8 Things I Wish I’d Known Before Moving to Japan
By Joyce Wan
Are you planning to move to Japan, whether in the near or distant future? Be warned: no matter how much research and planning you do, you’ll never be fully prepared. Moving to a different country is a long and confusing process, which can continue for months after you’ve settled in.
The good news is that the path is well-trodden and highly organized, and there are numerous resources to help you. Japanese people are very understanding of cultural faux pas made by foreigners, and will often go out of their way to help you adjust and feel welcomed.
Though it will be impossible to remember all the advice you get, this is my list of the things I figured out along the way, that I wish I’d known before or at the start of my journey. Perhaps it will help when you go on yours.
1. Don’t procrastinate
If you’re in the habit (like me) of leaving things until the last minute, you’re in for some rough wake-up calls. Hotels, transportation, and popular attractions can book out months in advance during busy travel periods, leaving procrastinators stranded or paying inflated prices. And bureaucracy can cause seemingly straightforward tasks to drag on for longer than you’d expect. Getting internet set up is the most common example, but you should also stay on the ball for any matters related to money or your visa. Give yourself more time than you think you’ll need.
And bureaucracy can cause seemingly straightforward tasks to drag on for longer than you’d expect.
2. Take advantage of technology
Flip phone keitai are cute and all, but smartphones are integral to daily life and travel in Japan. Instead of sticking to the apps you’re familiar with now, switch to the apps and websites that locals use for the best results. Hyperdia is a more detailed transportation tool than Google Maps, and Tabelog will reveal way more options for good eats than Yelp—they’re both available in English versions as well. Google Translate’s photo-translating utility has saved my life on multiple occasions—or at least, saved me from trying to look up a bunch of kanji stroke by agonizing stroke.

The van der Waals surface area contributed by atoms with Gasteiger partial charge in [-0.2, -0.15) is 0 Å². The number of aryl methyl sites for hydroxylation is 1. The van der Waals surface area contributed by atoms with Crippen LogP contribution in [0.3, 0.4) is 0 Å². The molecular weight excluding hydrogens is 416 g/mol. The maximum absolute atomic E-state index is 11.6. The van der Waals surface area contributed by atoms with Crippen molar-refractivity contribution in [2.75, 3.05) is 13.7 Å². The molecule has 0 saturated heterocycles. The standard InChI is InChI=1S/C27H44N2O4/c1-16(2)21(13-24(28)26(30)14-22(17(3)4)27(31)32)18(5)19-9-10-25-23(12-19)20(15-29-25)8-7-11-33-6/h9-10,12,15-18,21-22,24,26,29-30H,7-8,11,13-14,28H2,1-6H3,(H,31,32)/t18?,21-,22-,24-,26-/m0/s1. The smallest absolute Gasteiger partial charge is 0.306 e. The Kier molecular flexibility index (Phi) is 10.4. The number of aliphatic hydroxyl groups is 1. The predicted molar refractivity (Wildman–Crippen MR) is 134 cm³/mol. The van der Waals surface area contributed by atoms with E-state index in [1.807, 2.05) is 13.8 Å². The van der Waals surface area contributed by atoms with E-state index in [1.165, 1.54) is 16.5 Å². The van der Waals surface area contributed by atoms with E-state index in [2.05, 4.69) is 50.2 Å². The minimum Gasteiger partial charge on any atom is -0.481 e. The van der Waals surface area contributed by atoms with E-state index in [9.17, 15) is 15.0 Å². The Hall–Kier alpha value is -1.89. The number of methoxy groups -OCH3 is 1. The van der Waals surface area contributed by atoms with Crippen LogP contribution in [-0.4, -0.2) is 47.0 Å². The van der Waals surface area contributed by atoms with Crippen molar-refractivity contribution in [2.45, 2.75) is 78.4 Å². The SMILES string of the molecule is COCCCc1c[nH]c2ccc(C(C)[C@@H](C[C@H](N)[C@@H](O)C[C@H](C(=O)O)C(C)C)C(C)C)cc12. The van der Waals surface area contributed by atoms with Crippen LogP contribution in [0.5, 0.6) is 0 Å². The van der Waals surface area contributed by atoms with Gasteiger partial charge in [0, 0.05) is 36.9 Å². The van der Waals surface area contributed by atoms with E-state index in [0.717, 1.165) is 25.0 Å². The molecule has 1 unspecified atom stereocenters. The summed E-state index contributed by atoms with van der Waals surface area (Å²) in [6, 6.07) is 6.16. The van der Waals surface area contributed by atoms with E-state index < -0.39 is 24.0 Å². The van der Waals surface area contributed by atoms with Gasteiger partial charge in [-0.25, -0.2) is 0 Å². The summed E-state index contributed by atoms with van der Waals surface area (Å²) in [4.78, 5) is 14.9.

3. Don’t eat and walk
I knew a lot of basic etiquette before going to Japan—don’t wear shoes indoors, don’t refill your own drink, right on time means you’re already late—but this was the one that caught me by surprise. Soon after starting work, I was called into the principal’s office to discuss how it was inappropriate for the children to see me walking while eating melon pan! And whether it’s the chicken or the egg of the situation, there are also hardly any public trash cans. If you want a quick snack, pick one up at a konbini and eat it right outside, before depositing your trash in the correct bin.
4. Give small gifts to express thanks
Japan is a heavy gift-giving culture. I was familiar with the ritual of omiyage—edible souvenirs brought back for your coworkers after going on a trip—and followed it faithfully. This also works when someone helps you out. Rather than trying to translate your profuse thanks into Japanese, an inexpensive gift can be much more effective for conveying gratitude. Many coworkers kept bags of individually wrapped candies in their desks, and handed them out in return for small favours, or simply at the end of a busy day.
5. Keep studying Japanese
Ironically, living in Japan can make studying Japanese more difficult, or at least present unique challenges. It’s easy to make excuses to skip your study sessions: “I’ve been speaking Japanese to people all day! I need a break.” It’s also easy to lose hope of mastering the language when you realize how much you don’t understand. The dreaded “intermediate plateau” is real; where you know enough to get by and you can’t get beyond that. Don’t give up! Focus on studying, and you’ll improve slowly but steadily. There’s no better place to learn.
6. Ask for help
It sounds simple, but the tendency for foreigners is often to try to figure things out on their own. You’re used to being a capable and independent adult—so it’s frustrating to feel like a helpless infant who needs their hand held through basic tasks. But asking for help not only guarantees that you’ll adapt more quickly, it also shows others that you want to learn and you’re making an effort.
7. Be observant
Probably the most useful advice I could give would be to train yourself to be more observant. Notice what Japanese people say or do that differs from what you’re used to, and then literally just copy them (note: use common sense, of course. Don’t act like your boss!). Mimicry is seen as an annoying trait in western culture, but it’s an asset in navigating Japan’s more rigid social structures. Once you start to see the patterns, the etiquette becomes less confusing.
Mimicry is seen as an annoying trait in western culture, but it’s an asset in navigating Japan’s more rigid social structures.
8. You’re going to fall in love
Japan is beautiful, convenient, comfortable, and fascinating in a way that few other places are. You should know that after you live there, it’s hard to live anywhere else without dreaming fondly of your days in Japan. Cherish it, and make the best use of your time!